During my spare time, it gives me great pleasure to serve my own community. I am on the Board of Directors of TransMarch SF, the largest Trans Pride celebration that occurs during Pride week, and have also co-produced the Transgender Day of Visibility and Transgender Day of Remembrance during the past three years. My participation with those actions has provided me the opportunity to exercise my strength around community mobilization and event production. I hope to continue bridging my communities I identify with to SF Pride, especially during these very critical times.
Elizabeth Lanyon is a development professional with a strong background in community, grassroots organizing. Elizabeth’s interests in justice and equality for LGBTQ people have been the driving force behind her work in the social sector. She currently works as the Individual Giving Manager with the National Center for Lesbian Rights. Most recently, Elizabeth served as Co-Lead for the San Francisco Women’s March, bringing an estimated 100k+ people together on January 21st as part of the global women’s movement. For the last five years, Elizabeth served as the Co-Chair of the San Francisco Dyke March, organizing one of the largest Marches for lesbian visibility in the country with an estimated 25,000 attendees. Through grassroots organizing, strategic relationships and cultivating new leadership, Elizabeth’s commitment to fostering lesbian community has set the groundwork for the future of Dyke March as a vibrant feminist platform for our movement. Elizabeth’s experience in non-profit development is vast, having held fundraising roles in youth organizations, workforce and leadership development, and women’s economic empowerment through starting and building small businesses. She has been member of San Francisco Pride’s general membership since 2015 and also currently serves on the Board of Directors of the Alice B. Toklas Democratic Club.
My desire to serve as a Pride Board Member is rooted in the following:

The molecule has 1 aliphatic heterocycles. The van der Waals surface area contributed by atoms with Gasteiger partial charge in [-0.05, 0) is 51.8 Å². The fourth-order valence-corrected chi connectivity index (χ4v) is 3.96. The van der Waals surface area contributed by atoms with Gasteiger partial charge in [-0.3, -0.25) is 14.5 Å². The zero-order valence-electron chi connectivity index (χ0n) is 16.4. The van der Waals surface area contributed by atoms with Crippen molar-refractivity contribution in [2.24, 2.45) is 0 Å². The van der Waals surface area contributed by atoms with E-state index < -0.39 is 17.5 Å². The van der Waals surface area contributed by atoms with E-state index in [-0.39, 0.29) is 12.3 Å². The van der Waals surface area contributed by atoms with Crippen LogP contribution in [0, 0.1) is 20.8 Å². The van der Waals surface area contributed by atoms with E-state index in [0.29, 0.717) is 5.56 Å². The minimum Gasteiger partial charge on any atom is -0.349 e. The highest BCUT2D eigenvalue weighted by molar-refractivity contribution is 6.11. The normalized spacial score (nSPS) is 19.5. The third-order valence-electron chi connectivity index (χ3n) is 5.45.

• A deep commitment to keeping queer women at the center of leadership within the LGBTQ movement and in San Francisco’s LGBTQ activist landscape in particular.
• Supporting the sustainability of Pride as a radical platform for social change for our LGBTQ community and recognizing the rich grassroots activism history of our community.
• Engaging with the community on a new level to promote the re-radicalization of Pride while encouraging strong relationships between Pride, donors, corporate supporters, organizers, city and elected officials and community safety ambassadors.
As an organizer by heart and fundraiser by trade, I see the promise of intersectional community engagement as a powerful lever for social change. San Francisco Pride has always been a central player in the fight for LGBTQ visibility and recognition. I hope to use my skills and resources to build community and continue that fight as we face an uncertain future.
I wish to state my intent to run for the Board of Directors of SF PRIDE. I know I will be a dedicated and devoted board member because advocating for LGBTQ equality and dignity has been a passion of mine from the day I came out.
When I came out of the closet, I lived in small town Arkansas — the first thing I did was start an underground organization reaching out to LGBT students at the local Christian campus where I attended undergraduate and graduate school. The school was notoriously discriminatory towards LGBTQ students, and I wanted to create a safe space where they could be themselves.